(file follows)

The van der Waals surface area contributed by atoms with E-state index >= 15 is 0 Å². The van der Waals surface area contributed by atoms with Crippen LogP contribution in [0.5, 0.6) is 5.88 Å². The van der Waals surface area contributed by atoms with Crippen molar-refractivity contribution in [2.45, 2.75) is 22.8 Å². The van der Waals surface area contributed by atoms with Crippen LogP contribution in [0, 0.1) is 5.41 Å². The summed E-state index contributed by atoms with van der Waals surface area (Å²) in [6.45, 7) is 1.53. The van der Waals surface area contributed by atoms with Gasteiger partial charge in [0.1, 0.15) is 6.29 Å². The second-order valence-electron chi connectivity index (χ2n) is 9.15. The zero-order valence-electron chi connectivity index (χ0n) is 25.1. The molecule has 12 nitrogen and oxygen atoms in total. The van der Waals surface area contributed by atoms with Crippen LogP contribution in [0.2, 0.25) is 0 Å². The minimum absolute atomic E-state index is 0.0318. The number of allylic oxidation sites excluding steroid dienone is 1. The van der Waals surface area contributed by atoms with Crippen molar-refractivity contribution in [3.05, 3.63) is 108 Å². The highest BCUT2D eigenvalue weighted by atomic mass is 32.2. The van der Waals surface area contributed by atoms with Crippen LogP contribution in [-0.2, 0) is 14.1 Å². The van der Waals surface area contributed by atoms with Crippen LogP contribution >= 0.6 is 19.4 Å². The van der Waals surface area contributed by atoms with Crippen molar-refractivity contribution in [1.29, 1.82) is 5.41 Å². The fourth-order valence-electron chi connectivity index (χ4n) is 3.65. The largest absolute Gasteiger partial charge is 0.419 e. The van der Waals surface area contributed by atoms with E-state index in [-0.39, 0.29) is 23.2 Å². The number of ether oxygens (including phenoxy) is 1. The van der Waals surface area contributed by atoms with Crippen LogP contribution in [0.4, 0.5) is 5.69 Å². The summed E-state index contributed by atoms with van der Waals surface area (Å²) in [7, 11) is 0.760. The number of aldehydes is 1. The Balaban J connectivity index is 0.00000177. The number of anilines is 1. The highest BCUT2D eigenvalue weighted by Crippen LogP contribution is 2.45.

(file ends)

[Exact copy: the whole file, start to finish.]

The van der Waals surface area contributed by atoms with E-state index >= 15 is 0 Å². The van der Waals surface area contributed by atoms with Crippen LogP contribution in [0.5, 0.6) is 5.88 Å². The van der Waals surface area contributed by atoms with Crippen molar-refractivity contribution in [2.45, 2.75) is 22.8 Å². The van der Waals surface area contributed by atoms with Crippen LogP contribution in [0, 0.1) is 5.41 Å². The summed E-state index contributed by atoms with van der Waals surface area (Å²) in [6.45, 7) is 1.53. The van der Waals surface area contributed by atoms with Gasteiger partial charge in [0.1, 0.15) is 6.29 Å². The second-order valence-electron chi connectivity index (χ2n) is 9.15. The zero-order valence-electron chi connectivity index (χ0n) is 25.1. The molecule has 12 nitrogen and oxygen atoms in total. The van der Waals surface area contributed by atoms with Crippen LogP contribution in [0.2, 0.25) is 0 Å². The minimum absolute atomic E-state index is 0.0318. The number of allylic oxidation sites excluding steroid dienone is 1. The van der Waals surface area contributed by atoms with Crippen molar-refractivity contribution in [3.05, 3.63) is 108 Å². The highest BCUT2D eigenvalue weighted by atomic mass is 32.2. The van der Waals surface area contributed by atoms with Crippen LogP contribution in [-0.2, 0) is 14.1 Å². The van der Waals surface area contributed by atoms with Crippen LogP contribution >= 0.6 is 19.4 Å². The van der Waals surface area contributed by atoms with Crippen molar-refractivity contribution in [1.29, 1.82) is 5.41 Å². The fourth-order valence-electron chi connectivity index (χ4n) is 3.65. The largest absolute Gasteiger partial charge is 0.419 e. The van der Waals surface area contributed by atoms with E-state index in [-0.39, 0.29) is 23.2 Å². The number of ether oxygens (including phenoxy) is 1. The van der Waals surface area contributed by atoms with Crippen LogP contribution in [0.4, 0.5) is 5.69 Å². The summed E-state index contributed by atoms with van der Waals surface area (Å²) in [7, 11) is 0.760. The number of aldehydes is 1. The Balaban J connectivity index is 0.00000177. The number of anilines is 1. The highest BCUT2D eigenvalue weighted by Crippen LogP contribution is 2.45.